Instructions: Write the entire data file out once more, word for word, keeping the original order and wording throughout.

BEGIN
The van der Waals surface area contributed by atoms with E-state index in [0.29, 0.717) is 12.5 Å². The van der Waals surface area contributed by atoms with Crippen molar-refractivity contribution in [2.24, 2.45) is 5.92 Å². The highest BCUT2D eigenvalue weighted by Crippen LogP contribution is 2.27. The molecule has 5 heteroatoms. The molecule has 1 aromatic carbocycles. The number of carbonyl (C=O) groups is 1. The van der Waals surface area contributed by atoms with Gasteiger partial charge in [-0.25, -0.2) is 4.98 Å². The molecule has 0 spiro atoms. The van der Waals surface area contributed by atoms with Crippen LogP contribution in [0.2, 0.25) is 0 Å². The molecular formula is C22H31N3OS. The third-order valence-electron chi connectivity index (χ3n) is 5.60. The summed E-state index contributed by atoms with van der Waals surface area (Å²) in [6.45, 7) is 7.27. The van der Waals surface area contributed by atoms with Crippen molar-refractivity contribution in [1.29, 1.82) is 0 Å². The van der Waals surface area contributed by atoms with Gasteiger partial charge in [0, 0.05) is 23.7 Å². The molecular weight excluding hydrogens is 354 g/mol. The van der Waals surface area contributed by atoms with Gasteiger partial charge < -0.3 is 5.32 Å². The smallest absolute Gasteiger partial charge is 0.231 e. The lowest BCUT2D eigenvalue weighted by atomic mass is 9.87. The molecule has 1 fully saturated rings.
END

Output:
The van der Waals surface area contributed by atoms with E-state index in [0.29, 0.717) is 12.5 Å². The van der Waals surface area contributed by atoms with Crippen molar-refractivity contribution in [2.24, 2.45) is 5.92 Å². The highest BCUT2D eigenvalue weighted by Crippen LogP contribution is 2.27. The molecule has 5 heteroatoms. The molecule has 1 aromatic carbocycles. The number of carbonyl (C=O) groups is 1. The van der Waals surface area contributed by atoms with Gasteiger partial charge in [-0.25, -0.2) is 4.98 Å². The molecule has 0 spiro atoms. The van der Waals surface area contributed by atoms with Crippen LogP contribution in [0.2, 0.25) is 0 Å². The molecular formula is C22H31N3OS. The third-order valence-electron chi connectivity index (χ3n) is 5.60. The summed E-state index contributed by atoms with van der Waals surface area (Å²) in [6.45, 7) is 7.27. The van der Waals surface area contributed by atoms with Crippen molar-refractivity contribution in [1.29, 1.82) is 0 Å². The van der Waals surface area contributed by atoms with Gasteiger partial charge in [0, 0.05) is 23.7 Å². The molecular weight excluding hydrogens is 354 g/mol. The van der Waals surface area contributed by atoms with Gasteiger partial charge < -0.3 is 5.32 Å². The smallest absolute Gasteiger partial charge is 0.231 e. The lowest BCUT2D eigenvalue weighted by atomic mass is 9.87. The molecule has 1 fully saturated rings.